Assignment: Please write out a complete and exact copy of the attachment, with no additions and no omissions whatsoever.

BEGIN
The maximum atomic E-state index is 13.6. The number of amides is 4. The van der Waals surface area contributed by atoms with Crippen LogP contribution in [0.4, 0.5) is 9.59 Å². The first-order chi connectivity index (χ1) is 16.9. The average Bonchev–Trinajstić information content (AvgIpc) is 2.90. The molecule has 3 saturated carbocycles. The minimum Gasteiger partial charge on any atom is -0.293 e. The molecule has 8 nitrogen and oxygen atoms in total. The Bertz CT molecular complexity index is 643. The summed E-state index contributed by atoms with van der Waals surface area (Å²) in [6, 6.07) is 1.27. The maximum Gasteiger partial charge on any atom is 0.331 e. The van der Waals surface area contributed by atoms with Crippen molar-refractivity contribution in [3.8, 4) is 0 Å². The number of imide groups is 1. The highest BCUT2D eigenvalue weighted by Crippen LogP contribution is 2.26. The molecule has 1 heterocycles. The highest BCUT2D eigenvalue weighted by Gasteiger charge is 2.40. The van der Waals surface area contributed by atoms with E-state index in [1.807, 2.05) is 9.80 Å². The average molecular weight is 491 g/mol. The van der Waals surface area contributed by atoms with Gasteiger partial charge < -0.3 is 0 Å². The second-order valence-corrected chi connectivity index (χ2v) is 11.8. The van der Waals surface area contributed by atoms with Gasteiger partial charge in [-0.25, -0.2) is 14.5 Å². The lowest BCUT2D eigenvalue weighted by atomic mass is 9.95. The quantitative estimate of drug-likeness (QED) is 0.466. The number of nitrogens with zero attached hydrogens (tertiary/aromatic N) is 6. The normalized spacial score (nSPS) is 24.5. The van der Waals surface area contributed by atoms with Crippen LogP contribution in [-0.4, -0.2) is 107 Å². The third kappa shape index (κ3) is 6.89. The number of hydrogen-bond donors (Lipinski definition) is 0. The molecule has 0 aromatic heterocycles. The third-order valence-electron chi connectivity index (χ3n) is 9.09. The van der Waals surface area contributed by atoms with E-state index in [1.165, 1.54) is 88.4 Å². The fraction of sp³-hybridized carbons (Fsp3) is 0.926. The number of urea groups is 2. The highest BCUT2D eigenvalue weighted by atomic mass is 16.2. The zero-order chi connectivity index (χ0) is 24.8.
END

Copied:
The maximum atomic E-state index is 13.6. The number of amides is 4. The van der Waals surface area contributed by atoms with Crippen LogP contribution in [0.4, 0.5) is 9.59 Å². The first-order chi connectivity index (χ1) is 16.9. The average Bonchev–Trinajstić information content (AvgIpc) is 2.90. The molecule has 3 saturated carbocycles. The minimum Gasteiger partial charge on any atom is -0.293 e. The molecule has 8 nitrogen and oxygen atoms in total. The Bertz CT molecular complexity index is 643. The summed E-state index contributed by atoms with van der Waals surface area (Å²) in [6, 6.07) is 1.27. The maximum Gasteiger partial charge on any atom is 0.331 e. The van der Waals surface area contributed by atoms with Crippen molar-refractivity contribution in [3.8, 4) is 0 Å². The number of imide groups is 1. The highest BCUT2D eigenvalue weighted by Crippen LogP contribution is 2.26. The molecule has 1 heterocycles. The highest BCUT2D eigenvalue weighted by Gasteiger charge is 2.40. The van der Waals surface area contributed by atoms with E-state index in [1.807, 2.05) is 9.80 Å². The average molecular weight is 491 g/mol. The van der Waals surface area contributed by atoms with Gasteiger partial charge < -0.3 is 0 Å². The second-order valence-corrected chi connectivity index (χ2v) is 11.8. The van der Waals surface area contributed by atoms with Gasteiger partial charge in [-0.25, -0.2) is 14.5 Å². The lowest BCUT2D eigenvalue weighted by atomic mass is 9.95. The quantitative estimate of drug-likeness (QED) is 0.466. The number of nitrogens with zero attached hydrogens (tertiary/aromatic N) is 6. The normalized spacial score (nSPS) is 24.5. The van der Waals surface area contributed by atoms with Crippen LogP contribution in [-0.4, -0.2) is 107 Å². The third kappa shape index (κ3) is 6.89. The number of hydrogen-bond donors (Lipinski definition) is 0. The molecule has 0 aromatic heterocycles. The third-order valence-electron chi connectivity index (χ3n) is 9.09. The van der Waals surface area contributed by atoms with E-state index in [1.165, 1.54) is 88.4 Å². The fraction of sp³-hybridized carbons (Fsp3) is 0.926. The number of urea groups is 2. The highest BCUT2D eigenvalue weighted by atomic mass is 16.2. The zero-order chi connectivity index (χ0) is 24.8.